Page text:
Bene Israel graveyard: A defiance of time
5/8/2017 1:36:18 PM
|written By : Reema Abbasi|
Life may be in the hands of a higher power, but the survival of these graves is redolent with the power of human hands. Resolute, strong pieces of stone art, they live on in majesty. The air here carries images of an ancient brotherhood, a rarefied culture and of an era that lies slain.
The Bene Israel graveyard, a few yards from Baba Zaheen Shah Tajuddin’s revered mausoleum and in the heart of the massive Mewa Shah Qabristan, bites back at the shifting fabric of our land in defiance of bigoted times.
I return to tread on its raw land of thick, thorny bushes beneath age-old neem trees after eight years. It is the same week when Shama and Shahzad lost their lives to allegations of blasphemy, nine Hindu girls were forcibly converted with an Anjali becoming Salma at just 12 and the desecration of a Hanuman temple near Hyderabad.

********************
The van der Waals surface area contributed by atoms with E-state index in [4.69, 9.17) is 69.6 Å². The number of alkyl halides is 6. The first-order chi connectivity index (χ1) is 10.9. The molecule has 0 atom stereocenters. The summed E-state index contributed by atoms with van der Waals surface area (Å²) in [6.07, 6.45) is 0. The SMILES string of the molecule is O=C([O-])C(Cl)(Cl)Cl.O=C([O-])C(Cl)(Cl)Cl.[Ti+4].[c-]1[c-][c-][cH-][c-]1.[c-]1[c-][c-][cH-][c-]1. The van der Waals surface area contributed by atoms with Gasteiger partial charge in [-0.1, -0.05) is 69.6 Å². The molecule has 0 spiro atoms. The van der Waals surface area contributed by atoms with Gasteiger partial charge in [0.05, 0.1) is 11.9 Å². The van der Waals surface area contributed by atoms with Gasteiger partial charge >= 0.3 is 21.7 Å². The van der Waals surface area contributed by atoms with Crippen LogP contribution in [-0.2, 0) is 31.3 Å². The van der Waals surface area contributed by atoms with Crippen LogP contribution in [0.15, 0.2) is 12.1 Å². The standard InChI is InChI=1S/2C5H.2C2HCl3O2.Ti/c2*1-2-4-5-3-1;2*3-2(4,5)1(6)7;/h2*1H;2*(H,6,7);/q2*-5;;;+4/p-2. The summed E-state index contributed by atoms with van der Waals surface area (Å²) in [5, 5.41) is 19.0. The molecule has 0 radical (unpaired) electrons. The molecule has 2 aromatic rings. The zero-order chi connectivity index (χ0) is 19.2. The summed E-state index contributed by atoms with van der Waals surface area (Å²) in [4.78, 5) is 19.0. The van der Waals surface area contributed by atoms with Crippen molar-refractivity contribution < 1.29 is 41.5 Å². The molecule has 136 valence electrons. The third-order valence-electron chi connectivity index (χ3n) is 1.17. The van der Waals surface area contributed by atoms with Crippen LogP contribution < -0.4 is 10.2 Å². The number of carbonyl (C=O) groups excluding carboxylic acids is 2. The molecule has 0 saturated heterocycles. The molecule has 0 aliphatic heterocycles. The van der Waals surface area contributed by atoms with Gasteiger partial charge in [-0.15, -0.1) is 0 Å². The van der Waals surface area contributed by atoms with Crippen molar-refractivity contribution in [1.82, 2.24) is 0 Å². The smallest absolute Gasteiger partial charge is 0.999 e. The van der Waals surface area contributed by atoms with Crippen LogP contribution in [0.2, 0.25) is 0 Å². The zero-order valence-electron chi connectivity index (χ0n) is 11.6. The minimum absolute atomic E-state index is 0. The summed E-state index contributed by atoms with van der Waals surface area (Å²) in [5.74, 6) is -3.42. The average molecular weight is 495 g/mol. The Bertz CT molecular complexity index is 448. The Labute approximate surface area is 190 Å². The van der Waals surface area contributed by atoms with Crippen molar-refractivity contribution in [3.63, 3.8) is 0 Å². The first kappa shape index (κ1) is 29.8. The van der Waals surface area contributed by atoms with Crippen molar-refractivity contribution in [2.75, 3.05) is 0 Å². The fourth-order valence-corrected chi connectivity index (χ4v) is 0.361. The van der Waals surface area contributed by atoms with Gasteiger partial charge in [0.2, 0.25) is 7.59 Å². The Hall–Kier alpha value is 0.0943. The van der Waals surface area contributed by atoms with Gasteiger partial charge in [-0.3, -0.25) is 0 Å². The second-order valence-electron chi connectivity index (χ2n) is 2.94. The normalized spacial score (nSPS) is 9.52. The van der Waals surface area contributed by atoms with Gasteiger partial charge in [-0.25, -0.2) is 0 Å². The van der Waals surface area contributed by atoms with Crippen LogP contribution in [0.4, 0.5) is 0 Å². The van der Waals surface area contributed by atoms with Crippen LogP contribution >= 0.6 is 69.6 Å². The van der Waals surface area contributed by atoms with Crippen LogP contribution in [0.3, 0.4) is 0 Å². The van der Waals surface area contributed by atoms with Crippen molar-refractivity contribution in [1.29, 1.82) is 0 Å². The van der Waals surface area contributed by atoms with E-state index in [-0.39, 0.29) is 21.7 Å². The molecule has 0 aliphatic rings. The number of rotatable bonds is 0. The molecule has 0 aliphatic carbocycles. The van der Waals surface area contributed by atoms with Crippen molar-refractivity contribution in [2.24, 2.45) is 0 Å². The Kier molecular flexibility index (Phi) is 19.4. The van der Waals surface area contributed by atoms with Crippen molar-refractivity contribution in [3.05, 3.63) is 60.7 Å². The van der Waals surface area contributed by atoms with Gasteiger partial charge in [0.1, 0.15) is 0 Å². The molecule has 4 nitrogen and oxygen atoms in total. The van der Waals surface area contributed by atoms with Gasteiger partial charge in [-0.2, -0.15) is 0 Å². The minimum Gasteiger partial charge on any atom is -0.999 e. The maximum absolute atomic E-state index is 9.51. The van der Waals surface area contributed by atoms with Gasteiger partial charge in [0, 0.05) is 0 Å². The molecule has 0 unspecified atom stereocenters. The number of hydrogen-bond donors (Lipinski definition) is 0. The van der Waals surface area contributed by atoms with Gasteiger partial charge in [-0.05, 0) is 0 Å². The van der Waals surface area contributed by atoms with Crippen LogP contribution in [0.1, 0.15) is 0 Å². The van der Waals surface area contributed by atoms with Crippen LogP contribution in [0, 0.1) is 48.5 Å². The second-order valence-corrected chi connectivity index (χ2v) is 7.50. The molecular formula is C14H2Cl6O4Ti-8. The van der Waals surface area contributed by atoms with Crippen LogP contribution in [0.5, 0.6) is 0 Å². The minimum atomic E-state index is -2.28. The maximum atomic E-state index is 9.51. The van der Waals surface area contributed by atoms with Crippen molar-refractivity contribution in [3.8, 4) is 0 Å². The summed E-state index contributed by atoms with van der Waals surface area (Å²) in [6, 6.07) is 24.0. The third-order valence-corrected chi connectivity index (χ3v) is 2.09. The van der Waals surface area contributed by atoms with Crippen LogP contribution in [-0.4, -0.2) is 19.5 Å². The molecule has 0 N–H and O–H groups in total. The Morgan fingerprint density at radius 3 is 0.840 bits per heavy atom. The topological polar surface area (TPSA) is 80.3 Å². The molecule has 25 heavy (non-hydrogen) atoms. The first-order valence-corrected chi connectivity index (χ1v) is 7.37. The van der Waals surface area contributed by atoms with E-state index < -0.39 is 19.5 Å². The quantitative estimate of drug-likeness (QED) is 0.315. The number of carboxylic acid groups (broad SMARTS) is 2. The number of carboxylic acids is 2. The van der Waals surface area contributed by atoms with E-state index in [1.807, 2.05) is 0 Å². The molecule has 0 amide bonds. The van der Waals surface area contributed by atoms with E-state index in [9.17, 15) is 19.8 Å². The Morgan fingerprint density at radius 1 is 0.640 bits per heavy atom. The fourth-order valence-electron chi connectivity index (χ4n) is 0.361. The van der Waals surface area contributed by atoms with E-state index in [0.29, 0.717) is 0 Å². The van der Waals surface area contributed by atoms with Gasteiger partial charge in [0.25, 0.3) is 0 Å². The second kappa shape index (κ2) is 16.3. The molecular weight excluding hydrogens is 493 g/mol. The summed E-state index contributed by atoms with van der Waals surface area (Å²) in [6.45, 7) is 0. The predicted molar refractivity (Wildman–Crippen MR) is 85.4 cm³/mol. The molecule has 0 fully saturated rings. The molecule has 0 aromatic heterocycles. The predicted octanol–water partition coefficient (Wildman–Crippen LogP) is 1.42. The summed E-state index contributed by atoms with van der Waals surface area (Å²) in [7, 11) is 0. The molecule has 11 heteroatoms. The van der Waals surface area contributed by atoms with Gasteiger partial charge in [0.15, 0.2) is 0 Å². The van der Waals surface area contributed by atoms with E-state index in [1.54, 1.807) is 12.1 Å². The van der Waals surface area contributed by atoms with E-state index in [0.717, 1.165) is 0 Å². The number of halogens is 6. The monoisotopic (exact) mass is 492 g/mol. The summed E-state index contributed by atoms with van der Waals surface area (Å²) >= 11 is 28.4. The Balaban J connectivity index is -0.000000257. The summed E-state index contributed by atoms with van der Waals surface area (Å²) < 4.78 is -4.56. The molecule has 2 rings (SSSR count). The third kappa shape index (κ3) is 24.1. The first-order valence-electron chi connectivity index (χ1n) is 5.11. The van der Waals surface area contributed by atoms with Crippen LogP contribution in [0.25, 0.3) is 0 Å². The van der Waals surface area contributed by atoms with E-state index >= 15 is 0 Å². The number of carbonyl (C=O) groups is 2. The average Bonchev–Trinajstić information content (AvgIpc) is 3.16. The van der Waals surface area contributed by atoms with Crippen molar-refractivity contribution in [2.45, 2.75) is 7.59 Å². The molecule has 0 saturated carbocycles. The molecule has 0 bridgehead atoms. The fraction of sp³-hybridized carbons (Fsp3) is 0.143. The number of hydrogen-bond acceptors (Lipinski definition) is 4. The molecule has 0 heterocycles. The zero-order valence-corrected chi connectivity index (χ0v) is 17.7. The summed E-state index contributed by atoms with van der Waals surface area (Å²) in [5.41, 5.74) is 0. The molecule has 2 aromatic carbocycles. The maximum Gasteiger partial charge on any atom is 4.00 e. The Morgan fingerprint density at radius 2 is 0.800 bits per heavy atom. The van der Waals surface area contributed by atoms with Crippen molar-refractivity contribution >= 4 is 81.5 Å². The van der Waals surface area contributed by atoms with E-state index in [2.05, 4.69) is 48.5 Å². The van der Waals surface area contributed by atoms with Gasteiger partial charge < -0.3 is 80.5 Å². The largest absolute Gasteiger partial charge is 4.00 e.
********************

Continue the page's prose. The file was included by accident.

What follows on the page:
However, despite a grim context and the knowledge that this antiquated burial ground will never know another funeral nor will a Jew walk through its gates, it is a moment of relief. Most graves are in tact, resplendent in carved yellow stone or white marble; the keepers speak of some three Jewish families who have adopted Qureshi clans in various parts of Sindh and Meher Khatoon, now 90 years of age, is still its most feisty guardian with the day job of a flower-seller for the dead at her stall outside the gate.
“I have been here for 80 years now. I came as an under-age bride and saw hundreds of visitors, families paid us to look after memorials and all burial rituals were conducted here,” she says, pointing to a rugged, raised platform in the midst of imposing headstones.
“No one visits anymore except for some who are either curious or live abroad. People call them Israeli and not Jewish, especially with all the news of Israeli atrocities filtering in.”